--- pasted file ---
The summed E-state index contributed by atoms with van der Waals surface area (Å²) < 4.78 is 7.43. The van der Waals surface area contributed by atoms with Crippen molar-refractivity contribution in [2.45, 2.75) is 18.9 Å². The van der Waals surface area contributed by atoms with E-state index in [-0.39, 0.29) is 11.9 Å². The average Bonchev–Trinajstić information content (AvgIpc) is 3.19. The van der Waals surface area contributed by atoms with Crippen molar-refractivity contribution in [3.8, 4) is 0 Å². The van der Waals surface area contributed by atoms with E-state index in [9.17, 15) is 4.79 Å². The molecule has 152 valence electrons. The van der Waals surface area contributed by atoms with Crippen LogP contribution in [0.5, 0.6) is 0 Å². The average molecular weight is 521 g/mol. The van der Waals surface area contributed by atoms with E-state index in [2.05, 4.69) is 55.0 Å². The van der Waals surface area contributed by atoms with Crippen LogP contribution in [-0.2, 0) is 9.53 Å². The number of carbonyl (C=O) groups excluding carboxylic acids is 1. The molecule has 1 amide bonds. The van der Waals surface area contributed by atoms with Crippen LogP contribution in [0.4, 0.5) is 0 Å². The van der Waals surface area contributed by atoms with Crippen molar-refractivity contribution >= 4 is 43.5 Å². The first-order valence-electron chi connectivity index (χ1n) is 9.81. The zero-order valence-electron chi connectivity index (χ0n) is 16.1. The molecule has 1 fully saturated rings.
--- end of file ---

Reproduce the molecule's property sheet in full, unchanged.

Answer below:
The summed E-state index contributed by atoms with van der Waals surface area (Å²) < 4.78 is 7.43. The van der Waals surface area contributed by atoms with Crippen molar-refractivity contribution in [2.45, 2.75) is 18.9 Å². The van der Waals surface area contributed by atoms with E-state index in [-0.39, 0.29) is 11.9 Å². The average Bonchev–Trinajstić information content (AvgIpc) is 3.19. The van der Waals surface area contributed by atoms with Crippen molar-refractivity contribution in [3.8, 4) is 0 Å². The van der Waals surface area contributed by atoms with E-state index in [9.17, 15) is 4.79 Å². The molecule has 152 valence electrons. The van der Waals surface area contributed by atoms with Crippen LogP contribution in [0.5, 0.6) is 0 Å². The average molecular weight is 521 g/mol. The van der Waals surface area contributed by atoms with E-state index in [2.05, 4.69) is 55.0 Å². The van der Waals surface area contributed by atoms with Crippen LogP contribution in [-0.2, 0) is 9.53 Å². The number of carbonyl (C=O) groups excluding carboxylic acids is 1. The molecule has 1 amide bonds. The van der Waals surface area contributed by atoms with Crippen LogP contribution in [0.4, 0.5) is 0 Å². The van der Waals surface area contributed by atoms with Crippen molar-refractivity contribution >= 4 is 43.5 Å². The first-order valence-electron chi connectivity index (χ1n) is 9.81. The zero-order valence-electron chi connectivity index (χ0n) is 16.1. The molecule has 1 fully saturated rings.